Suppressing Endometriosis After Your Baby is Born

By CNY Fertility Updated on

This information is provided as a service to patients who have been affected by endometriosis.
Once endometriosis has been overcome with surgery or assisted reproduction, the patient faces the future. Endometriosis is a chronic inflammatory condition. It is somewhat like an infection without the bacteria.
Much research has been done on the effect of the disease on neighboring reproductive tissue. The tissues react and secrete molecules  which can be considered toxins  which in animal experiments are known to  interfere  with sperm, eggs or embryos. No one can see this in action in humans, but the mechanisms are likely to be similar. The implants also cause pain with periods, or at other times. Also cysts may develop on the ovaries.
One should not rest easy and assume the problem is cured after  a successful pregnancy.
It is never really cured It has been estimated by my old friend from residency days at the University of Pennsylvania, Alan Decherney MD that the recurrence risk is about 15% per year.  Others have similar estimates, making it imperative that the patient consider active management of the disease. Certainly if a baby has been born, the endometriosis is ideally suppressed by the 9 months of high dose of Mother Natures best hormone treatment. After the baby, longer months of breast feeding would favor continued suppression of ovulation. Ovulation is the trigger for more development of endometriosis.
Thus, after lactation is completed, one should either start trying to conceive quickly or suppress ovulation through other means. There are a number of drugs which have been used. The tried and true are birth control pills and progesterone derivatives or progestins. Norethisterone acetate is the most common of the progestins. Other options include DepoProvera injections which last for months, but should not be chosen if future children are planned reasonably soon.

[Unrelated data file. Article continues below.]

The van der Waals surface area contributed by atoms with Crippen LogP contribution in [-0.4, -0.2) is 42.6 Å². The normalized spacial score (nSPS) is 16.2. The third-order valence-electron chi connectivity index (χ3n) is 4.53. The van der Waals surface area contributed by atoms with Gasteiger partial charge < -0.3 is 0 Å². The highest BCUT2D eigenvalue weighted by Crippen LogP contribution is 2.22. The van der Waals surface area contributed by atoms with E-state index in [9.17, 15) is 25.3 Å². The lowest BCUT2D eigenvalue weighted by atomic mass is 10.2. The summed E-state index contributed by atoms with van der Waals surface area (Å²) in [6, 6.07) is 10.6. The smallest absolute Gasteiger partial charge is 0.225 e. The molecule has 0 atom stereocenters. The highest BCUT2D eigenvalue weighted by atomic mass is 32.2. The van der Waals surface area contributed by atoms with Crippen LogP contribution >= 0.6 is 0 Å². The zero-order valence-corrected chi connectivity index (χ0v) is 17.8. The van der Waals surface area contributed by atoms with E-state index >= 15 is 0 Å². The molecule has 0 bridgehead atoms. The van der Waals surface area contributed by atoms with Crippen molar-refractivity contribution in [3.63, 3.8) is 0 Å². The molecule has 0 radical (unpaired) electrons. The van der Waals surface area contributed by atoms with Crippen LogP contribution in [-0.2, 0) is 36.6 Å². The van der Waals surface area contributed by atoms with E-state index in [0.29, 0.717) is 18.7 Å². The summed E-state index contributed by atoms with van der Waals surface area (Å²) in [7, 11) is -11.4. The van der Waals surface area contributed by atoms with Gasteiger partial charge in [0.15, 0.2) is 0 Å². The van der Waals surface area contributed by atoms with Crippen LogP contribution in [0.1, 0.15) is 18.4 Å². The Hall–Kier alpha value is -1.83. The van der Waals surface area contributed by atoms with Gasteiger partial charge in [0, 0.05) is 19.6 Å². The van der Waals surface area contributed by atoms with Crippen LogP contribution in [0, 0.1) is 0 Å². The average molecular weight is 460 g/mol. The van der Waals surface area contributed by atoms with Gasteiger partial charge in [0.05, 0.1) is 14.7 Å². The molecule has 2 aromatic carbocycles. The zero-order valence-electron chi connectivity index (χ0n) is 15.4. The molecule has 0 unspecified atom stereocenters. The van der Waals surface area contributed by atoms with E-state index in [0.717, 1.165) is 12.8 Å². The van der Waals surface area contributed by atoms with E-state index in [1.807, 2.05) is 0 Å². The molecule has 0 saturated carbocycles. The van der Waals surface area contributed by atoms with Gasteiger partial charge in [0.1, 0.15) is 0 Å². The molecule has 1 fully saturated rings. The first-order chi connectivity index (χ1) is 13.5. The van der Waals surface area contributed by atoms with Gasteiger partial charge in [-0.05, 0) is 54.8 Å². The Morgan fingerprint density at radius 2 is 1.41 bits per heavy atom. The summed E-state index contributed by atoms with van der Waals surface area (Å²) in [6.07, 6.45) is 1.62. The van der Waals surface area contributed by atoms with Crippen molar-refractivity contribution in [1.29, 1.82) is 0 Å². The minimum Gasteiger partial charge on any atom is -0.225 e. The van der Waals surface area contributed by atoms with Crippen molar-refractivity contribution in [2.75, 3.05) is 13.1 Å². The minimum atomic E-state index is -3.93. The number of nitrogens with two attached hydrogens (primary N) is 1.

The combined estrogen and progesterone pills can be taken to advantage in a 3 month regimen, non-stop. That’s about as long as they can y be used without annoying breakthrough bleeding. Though not tried specifically for endometriosis, the new 3 month tricyclic birth control pills logically should work just fine.
Plan to suppress ovulation most of the time until menopause. Some recurrence may occur despite therapy, but this an inexpensive regimen with low side effects.
Joe Massey MD
CNY Fertility Center
Syracuse, NY
Decherney AH Endometriosis: recurrence and retreatment Clin Therap 1992:14; 766-772.